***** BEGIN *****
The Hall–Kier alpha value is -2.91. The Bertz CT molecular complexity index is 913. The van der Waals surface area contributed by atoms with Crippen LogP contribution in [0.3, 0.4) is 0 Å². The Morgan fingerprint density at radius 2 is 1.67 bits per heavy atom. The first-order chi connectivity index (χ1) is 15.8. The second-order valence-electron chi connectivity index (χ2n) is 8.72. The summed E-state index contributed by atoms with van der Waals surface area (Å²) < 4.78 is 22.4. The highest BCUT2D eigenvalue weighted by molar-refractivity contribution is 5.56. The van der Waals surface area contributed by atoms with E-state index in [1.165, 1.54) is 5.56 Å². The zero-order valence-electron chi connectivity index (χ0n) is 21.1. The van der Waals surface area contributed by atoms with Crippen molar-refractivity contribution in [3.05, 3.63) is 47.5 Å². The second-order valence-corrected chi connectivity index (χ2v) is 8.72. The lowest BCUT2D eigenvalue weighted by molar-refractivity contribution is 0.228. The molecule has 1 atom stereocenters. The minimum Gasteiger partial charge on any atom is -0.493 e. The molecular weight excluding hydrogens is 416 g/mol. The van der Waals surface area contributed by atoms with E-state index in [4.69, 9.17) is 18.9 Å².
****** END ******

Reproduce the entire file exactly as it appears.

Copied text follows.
The Hall–Kier alpha value is -2.91. The Bertz CT molecular complexity index is 913. The van der Waals surface area contributed by atoms with Crippen LogP contribution in [0.3, 0.4) is 0 Å². The Morgan fingerprint density at radius 2 is 1.67 bits per heavy atom. The first-order chi connectivity index (χ1) is 15.8. The second-order valence-electron chi connectivity index (χ2n) is 8.72. The summed E-state index contributed by atoms with van der Waals surface area (Å²) < 4.78 is 22.4. The highest BCUT2D eigenvalue weighted by molar-refractivity contribution is 5.56. The van der Waals surface area contributed by atoms with E-state index in [1.165, 1.54) is 5.56 Å². The zero-order valence-electron chi connectivity index (χ0n) is 21.1. The van der Waals surface area contributed by atoms with Crippen molar-refractivity contribution in [3.05, 3.63) is 47.5 Å². The second-order valence-corrected chi connectivity index (χ2v) is 8.72. The lowest BCUT2D eigenvalue weighted by molar-refractivity contribution is 0.228. The molecule has 1 atom stereocenters. The minimum Gasteiger partial charge on any atom is -0.493 e. The molecular weight excluding hydrogens is 416 g/mol. The van der Waals surface area contributed by atoms with E-state index in [4.69, 9.17) is 18.9 Å².